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Choose words that unite people


21 April 2013

Earlier today I gave my eighth "Thought for the week" on BBC Radio Manchester. I shared the importance of choosing our words carefully, to bring people together instead of dividing them.

Thought for the week

We all remember great speeches.

50 years ago this summer, Martin Luther King’s speech “I have a dream” was heard by tens of millions of people around the world. I was 12 years old, and saw it on TV. I have never forgotten it. With the wonders of the internet, you can now see the whole speech on YouTube.

Great speeches like that are written very, very carefully to get the words just right. Martin Luther King knew that the speech would be one of the most important things he ever did in his life. His words live on long after him.

Most of us will never make a speech before millions of people. However we talk with people every day. Every person you talk to is changed a little bit by the words that you say.

Words can unite or separate us.

Some words can bring people closer together; other words can move people further apart.

I just want to share two examples.

If I talk about Allah while you talk about God and someone else talks about Adonai, it is easy to think that we are talking about different gods.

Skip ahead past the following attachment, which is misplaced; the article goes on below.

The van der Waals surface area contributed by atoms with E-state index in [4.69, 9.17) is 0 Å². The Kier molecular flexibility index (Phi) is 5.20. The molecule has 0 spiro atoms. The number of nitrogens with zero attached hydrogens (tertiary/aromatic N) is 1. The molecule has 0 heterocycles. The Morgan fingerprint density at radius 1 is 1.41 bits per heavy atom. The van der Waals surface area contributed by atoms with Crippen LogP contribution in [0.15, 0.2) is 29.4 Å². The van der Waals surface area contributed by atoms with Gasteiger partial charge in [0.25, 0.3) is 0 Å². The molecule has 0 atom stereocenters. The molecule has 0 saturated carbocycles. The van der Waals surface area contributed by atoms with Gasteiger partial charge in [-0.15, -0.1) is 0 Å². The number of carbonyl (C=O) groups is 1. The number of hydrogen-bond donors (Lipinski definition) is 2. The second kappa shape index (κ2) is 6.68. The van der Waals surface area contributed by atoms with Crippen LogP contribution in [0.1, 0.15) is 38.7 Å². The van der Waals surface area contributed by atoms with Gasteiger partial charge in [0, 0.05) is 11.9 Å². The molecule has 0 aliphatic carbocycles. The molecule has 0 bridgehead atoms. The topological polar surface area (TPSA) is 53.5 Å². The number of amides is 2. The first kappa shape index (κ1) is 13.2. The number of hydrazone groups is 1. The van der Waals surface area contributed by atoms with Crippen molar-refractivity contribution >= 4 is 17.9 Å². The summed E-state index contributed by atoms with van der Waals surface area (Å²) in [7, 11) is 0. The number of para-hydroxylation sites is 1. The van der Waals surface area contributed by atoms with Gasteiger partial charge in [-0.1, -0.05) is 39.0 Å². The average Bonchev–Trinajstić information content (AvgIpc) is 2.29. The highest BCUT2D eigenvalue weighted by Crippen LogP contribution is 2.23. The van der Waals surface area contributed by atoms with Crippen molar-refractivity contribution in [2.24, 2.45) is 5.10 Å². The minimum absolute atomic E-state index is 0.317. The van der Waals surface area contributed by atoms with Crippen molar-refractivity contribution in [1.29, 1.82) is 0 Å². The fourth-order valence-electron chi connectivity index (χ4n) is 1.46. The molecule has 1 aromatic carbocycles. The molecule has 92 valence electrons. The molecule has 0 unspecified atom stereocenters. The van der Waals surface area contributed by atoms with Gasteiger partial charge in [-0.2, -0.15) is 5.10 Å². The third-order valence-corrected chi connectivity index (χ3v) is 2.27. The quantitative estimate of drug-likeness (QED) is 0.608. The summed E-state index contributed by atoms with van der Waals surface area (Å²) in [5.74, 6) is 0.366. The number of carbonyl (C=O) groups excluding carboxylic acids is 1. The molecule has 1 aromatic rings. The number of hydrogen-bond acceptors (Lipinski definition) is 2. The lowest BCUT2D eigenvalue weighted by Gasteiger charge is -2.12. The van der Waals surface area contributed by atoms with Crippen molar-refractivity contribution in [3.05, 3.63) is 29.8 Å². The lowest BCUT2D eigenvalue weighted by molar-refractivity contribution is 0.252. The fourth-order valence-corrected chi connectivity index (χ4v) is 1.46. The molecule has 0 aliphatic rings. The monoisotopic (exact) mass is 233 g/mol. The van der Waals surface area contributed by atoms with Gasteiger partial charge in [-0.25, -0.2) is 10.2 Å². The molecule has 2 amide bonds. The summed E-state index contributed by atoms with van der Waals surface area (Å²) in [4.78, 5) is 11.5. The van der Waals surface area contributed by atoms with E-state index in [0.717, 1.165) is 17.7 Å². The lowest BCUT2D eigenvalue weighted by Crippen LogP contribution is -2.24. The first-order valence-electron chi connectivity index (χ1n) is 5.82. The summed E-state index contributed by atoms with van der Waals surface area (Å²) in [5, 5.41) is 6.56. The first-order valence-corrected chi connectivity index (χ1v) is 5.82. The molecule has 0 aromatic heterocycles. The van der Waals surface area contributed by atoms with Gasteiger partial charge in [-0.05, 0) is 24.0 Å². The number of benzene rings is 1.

I am sure that there are millions of people who don’t know that Muslims pray to the God who rescued the children of Israel from Egypt; the same God who caused Jesus to be born of a virgin.

That is why I always use the word “God” when I am speaking in English.

My second example is the word “we.”

“We” is a very small word, but one of the most important we ever use. It divides the world into two groups, people who are “one of us” and other people.

If I use the word “we” to refer to British Muslims, I am automatically cutting them and myself off from the rest of the country.

That is why I use the word “we” only to refer to all Britons together. When I want to talk about British Muslims, I use the words “British Muslims.”

Try it for yourself. Before you speak to someone, ask yourself a question. “What words can I use that will bring us closer together instead of separating us?”


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